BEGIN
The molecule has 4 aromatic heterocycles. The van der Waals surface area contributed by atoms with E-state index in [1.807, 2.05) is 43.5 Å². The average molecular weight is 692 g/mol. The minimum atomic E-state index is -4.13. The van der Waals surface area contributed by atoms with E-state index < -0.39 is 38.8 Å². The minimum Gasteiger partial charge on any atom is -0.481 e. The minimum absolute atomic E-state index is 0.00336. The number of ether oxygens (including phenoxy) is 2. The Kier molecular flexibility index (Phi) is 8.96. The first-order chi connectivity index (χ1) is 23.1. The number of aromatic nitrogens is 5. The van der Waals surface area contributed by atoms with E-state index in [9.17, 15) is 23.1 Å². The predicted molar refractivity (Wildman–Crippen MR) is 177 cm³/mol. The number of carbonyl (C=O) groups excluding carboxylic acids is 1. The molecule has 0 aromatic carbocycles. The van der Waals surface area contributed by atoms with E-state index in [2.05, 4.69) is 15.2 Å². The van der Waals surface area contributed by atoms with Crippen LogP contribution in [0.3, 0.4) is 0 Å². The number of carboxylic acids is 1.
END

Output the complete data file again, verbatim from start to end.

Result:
The molecule has 4 aromatic heterocycles. The van der Waals surface area contributed by atoms with E-state index in [1.807, 2.05) is 43.5 Å². The average molecular weight is 692 g/mol. The minimum atomic E-state index is -4.13. The van der Waals surface area contributed by atoms with E-state index < -0.39 is 38.8 Å². The minimum Gasteiger partial charge on any atom is -0.481 e. The minimum absolute atomic E-state index is 0.00336. The number of ether oxygens (including phenoxy) is 2. The Kier molecular flexibility index (Phi) is 8.96. The first-order chi connectivity index (χ1) is 23.1. The number of aromatic nitrogens is 5. The van der Waals surface area contributed by atoms with E-state index in [9.17, 15) is 23.1 Å². The predicted molar refractivity (Wildman–Crippen MR) is 177 cm³/mol. The number of carbonyl (C=O) groups excluding carboxylic acids is 1. The molecule has 0 aromatic carbocycles. The van der Waals surface area contributed by atoms with E-state index in [2.05, 4.69) is 15.2 Å². The van der Waals surface area contributed by atoms with Crippen LogP contribution in [0.3, 0.4) is 0 Å². The number of carboxylic acids is 1.